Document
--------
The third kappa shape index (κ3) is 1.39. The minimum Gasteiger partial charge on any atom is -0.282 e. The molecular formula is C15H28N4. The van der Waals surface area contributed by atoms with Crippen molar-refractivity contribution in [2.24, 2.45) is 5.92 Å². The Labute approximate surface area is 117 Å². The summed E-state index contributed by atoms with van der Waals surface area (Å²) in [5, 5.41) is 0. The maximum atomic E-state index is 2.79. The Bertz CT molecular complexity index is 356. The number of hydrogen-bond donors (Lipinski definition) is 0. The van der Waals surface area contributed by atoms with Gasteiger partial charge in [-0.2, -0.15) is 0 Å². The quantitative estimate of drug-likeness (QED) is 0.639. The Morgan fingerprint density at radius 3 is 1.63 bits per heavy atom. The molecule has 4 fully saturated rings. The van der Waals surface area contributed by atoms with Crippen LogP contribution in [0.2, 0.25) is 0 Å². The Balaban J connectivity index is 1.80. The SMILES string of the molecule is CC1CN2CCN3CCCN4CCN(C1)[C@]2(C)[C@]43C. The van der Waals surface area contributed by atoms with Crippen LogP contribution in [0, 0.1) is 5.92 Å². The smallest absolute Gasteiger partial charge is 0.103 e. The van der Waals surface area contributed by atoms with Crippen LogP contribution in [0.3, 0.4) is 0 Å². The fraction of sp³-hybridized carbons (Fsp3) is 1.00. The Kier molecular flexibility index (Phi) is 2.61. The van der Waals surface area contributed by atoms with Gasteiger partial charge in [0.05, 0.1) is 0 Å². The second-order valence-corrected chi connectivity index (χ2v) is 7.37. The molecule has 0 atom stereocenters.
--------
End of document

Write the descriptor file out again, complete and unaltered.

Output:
The third kappa shape index (κ3) is 1.39. The minimum Gasteiger partial charge on any atom is -0.282 e. The molecular formula is C15H28N4. The van der Waals surface area contributed by atoms with Crippen molar-refractivity contribution in [2.24, 2.45) is 5.92 Å². The Labute approximate surface area is 117 Å². The summed E-state index contributed by atoms with van der Waals surface area (Å²) in [5, 5.41) is 0. The maximum atomic E-state index is 2.79. The Bertz CT molecular complexity index is 356. The number of hydrogen-bond donors (Lipinski definition) is 0. The van der Waals surface area contributed by atoms with Gasteiger partial charge in [-0.2, -0.15) is 0 Å². The quantitative estimate of drug-likeness (QED) is 0.639. The Morgan fingerprint density at radius 3 is 1.63 bits per heavy atom. The molecule has 4 fully saturated rings. The van der Waals surface area contributed by atoms with Crippen LogP contribution in [0.2, 0.25) is 0 Å². The Balaban J connectivity index is 1.80. The SMILES string of the molecule is CC1CN2CCN3CCCN4CCN(C1)[C@]2(C)[C@]43C. The van der Waals surface area contributed by atoms with Crippen LogP contribution in [0, 0.1) is 5.92 Å². The smallest absolute Gasteiger partial charge is 0.103 e. The van der Waals surface area contributed by atoms with Crippen LogP contribution in [0.3, 0.4) is 0 Å². The fraction of sp³-hybridized carbons (Fsp3) is 1.00. The Kier molecular flexibility index (Phi) is 2.61. The van der Waals surface area contributed by atoms with Gasteiger partial charge in [0.05, 0.1) is 0 Å². The second-order valence-corrected chi connectivity index (χ2v) is 7.37. The molecule has 0 atom stereocenters.